Late to Walk

  • by Charmaine Taylor Rietman (ottawa)
  • Wednesday, March 29, 2017
  • Inter Press Service

My son followed in his sister's footsteps, but being the second child, we were much more relaxed about his late motor development and repeatedly said, ‘he'll get there.' But by the time he was 22 months he wasn't even close to taking his first steps. His pediatrician referred him to the same physiotherapist who helped accelerate our daughter's walking. When my son was about to turn two, the physiotherapist, recommended that we get his name on the long waiting list to see a Developmental Pediatrician for a neurological exam because it could take between 6-9 months to get in. If there was an issue, we needed to find out sooner than later.

She also thought he was displaying some signs of Autism.

Autism? What did she mean? I didn't understand.

He engaged with his peers and his family. He was cuddly and lovable. He reached out to be picked up or held. He made eye contact with us. He smiled when we smiled. He responded to his name and asked for things he wanted. He got upset if his sister was crying or if another child got hurt. He waved and was able to look at things we pointed to. He had a really good, clear command of language early on. He never regressed in any way.

When I researched the signs of Autism he didn't display any of them. Except, from a very young age, he would move his arms when he was excited and happy. Like a little bird. We didn't think anything of it, we thought it was adorable.

When I did the intake for the neurological assessment I mentioned the hand ‘flapping.' I hadn't realized it was a flag for ASD. The wait didn't take 6-9 months - he was on in two months.

About a week before the assessment, our son finally took a few steps on his own; he was beginning to cruise. We were thrilled! Then it became time for my husband and I to take him to his assessment. The doctors observed his behaviour and his interactions with us, while he played on the floor. They asked us a lot of questions about my pregnancy and his short life. There was a bit of hand flapping during our meeting. It took about two hours and at the end of the meeting, they sent us away for half an hour. I had a sinking feeling in my stomach: they're going to think he has Autism. My perfect boy was going to receive the label. I just knew it.

The doctors went over his results. They were pleased he was walking, so there was no issue neurologically, but they wanted to invite him back to be assessed for ASD because he was displaying a few signs. I told them we would do anything for him, but I was aware that the spectrum had broadened and that the medical community loves to label kids.

Five weeks later we returned to the hospital for his test. The week before he was to be seen he finally started to walk on his own. The test, in our minds, seemed skewed to give the doctors the results they wanted. They played with him and it seemed like he was engaging the way a toddler should. After they were done, they sent us away again — the way they did the first visit. When we returned they informed us that we had a very special boy who shared a loving and deep connection with both my husband and myself. They told us that after scoring his results he just made the cut off for being on the ‘spectrum.'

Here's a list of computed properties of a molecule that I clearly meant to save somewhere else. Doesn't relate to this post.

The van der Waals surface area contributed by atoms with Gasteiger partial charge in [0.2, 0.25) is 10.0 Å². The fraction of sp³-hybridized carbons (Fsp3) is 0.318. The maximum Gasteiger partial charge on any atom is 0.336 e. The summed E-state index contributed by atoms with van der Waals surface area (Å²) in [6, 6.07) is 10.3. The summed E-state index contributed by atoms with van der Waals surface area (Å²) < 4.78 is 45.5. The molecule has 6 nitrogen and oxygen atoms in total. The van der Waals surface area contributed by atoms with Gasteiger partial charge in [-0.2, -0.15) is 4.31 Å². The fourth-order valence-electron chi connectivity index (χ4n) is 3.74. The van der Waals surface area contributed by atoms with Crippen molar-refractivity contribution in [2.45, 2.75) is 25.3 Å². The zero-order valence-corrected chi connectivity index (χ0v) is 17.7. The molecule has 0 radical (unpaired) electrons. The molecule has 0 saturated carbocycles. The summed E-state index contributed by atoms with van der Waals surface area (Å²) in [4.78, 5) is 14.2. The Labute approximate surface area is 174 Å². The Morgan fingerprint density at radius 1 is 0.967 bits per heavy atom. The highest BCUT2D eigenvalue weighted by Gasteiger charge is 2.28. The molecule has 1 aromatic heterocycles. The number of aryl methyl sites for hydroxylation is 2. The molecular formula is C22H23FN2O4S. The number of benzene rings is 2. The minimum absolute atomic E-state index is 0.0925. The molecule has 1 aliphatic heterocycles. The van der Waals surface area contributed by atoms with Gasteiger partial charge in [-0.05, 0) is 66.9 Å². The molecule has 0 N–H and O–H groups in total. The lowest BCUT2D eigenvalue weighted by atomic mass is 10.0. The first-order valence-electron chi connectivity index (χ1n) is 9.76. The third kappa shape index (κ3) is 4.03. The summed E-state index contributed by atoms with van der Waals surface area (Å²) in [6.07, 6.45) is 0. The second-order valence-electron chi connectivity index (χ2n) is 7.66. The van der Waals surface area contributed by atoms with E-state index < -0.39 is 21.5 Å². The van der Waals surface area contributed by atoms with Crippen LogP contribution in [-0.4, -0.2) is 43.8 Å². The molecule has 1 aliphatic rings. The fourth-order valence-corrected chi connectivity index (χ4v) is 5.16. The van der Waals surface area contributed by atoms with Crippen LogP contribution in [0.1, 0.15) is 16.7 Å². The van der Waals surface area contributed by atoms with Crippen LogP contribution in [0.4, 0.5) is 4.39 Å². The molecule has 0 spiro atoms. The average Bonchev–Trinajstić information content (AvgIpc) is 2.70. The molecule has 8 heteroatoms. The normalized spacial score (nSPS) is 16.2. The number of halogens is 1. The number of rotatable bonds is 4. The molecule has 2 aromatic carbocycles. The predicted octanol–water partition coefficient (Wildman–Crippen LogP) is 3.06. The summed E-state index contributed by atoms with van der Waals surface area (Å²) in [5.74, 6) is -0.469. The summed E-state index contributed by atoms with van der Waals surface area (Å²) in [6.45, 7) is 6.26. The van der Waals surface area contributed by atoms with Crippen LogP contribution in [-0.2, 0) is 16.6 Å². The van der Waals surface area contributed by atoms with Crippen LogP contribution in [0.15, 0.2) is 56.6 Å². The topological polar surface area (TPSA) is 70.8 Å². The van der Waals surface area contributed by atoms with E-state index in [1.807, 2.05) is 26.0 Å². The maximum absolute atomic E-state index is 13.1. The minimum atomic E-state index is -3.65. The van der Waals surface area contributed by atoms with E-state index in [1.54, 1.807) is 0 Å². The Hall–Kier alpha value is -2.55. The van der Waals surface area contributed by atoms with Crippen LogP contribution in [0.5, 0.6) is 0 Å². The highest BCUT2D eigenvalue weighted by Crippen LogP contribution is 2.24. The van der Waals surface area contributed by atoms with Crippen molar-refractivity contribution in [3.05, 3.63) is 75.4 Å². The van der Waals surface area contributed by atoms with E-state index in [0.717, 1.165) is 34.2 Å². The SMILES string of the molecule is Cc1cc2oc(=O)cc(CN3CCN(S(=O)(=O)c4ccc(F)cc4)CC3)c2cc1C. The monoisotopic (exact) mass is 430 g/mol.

Our son had Autism.

To this day, I don't know if I can describe how that felt.

After that day, I spent hours and hours researching Autism; trying to make sense of Autism Spectrum Disorder; trying to figure out where he fit on this spectrum. Like most people, when I heard the word Autism, I envisioned a non-verbal child who preferred to be alone, who was disengaged and super quirky.

This was not our son.

We hated that he had been given this label that would instantly cause people to think of ‘Rainman' or the weird, eccentric kids we all grew up with who were never diagnosed. The ones who never had friends because they didn't know how to socialize or have normal conversations. The kids who obsessed over things and sometimes rocked back and forth or hummed incessantly.

This was not our son.

It's been almost a year since he was diagnosed. He attends pre-school and whilst there is a bit of a difference between him and his peers, he's in it, wholeheartedly. He loves playing with his sister and having play dates. He loves people, his grandparents and dogs. He loves music and laughing and being goofy. He loves watching movies while cuddling on the couch. He could talk your ear off about all six Star Wars movies, Spiderman or diggers and dumpers. He's picky about foods, but getting more adventurous. He is a toddler through and through, but more often than not, when he does something we wonder, is this a toddler thing to do or is this ASD?

The number of children being diagnosed with ASD continues to rise every day. If there is one thing I have learned in this whole process, it's that children with Autism Spectrum Disorder need their parents to be their advocates. The spectrum seems so wide and so full of misinterpretation, it is a veritable challenge to navigate. Every child is a unique human being. Yet every child who is diagnosed with ASD falls into an undefineable spectrum and continues to be misunderstood because of the label.

Our seemingly normal child has ASD. His pediatrician doesn't believe the diagnosis. We had a hard time accepting it ourselves, but it is what it is. It is up to us, as parents, to help guide our children and lead them into the world. The same goes for our son, so he can have a life just like anyone else. Our son is going to be okay. He will be given the tools he needs to make it in this world and my husband and I will be right beside him the entire way.

* The writer is a mother who chose not to disclose her real identity

 

© Inter Press Service (2017) — All Rights ReservedOriginal source: Inter Press Service

Where next?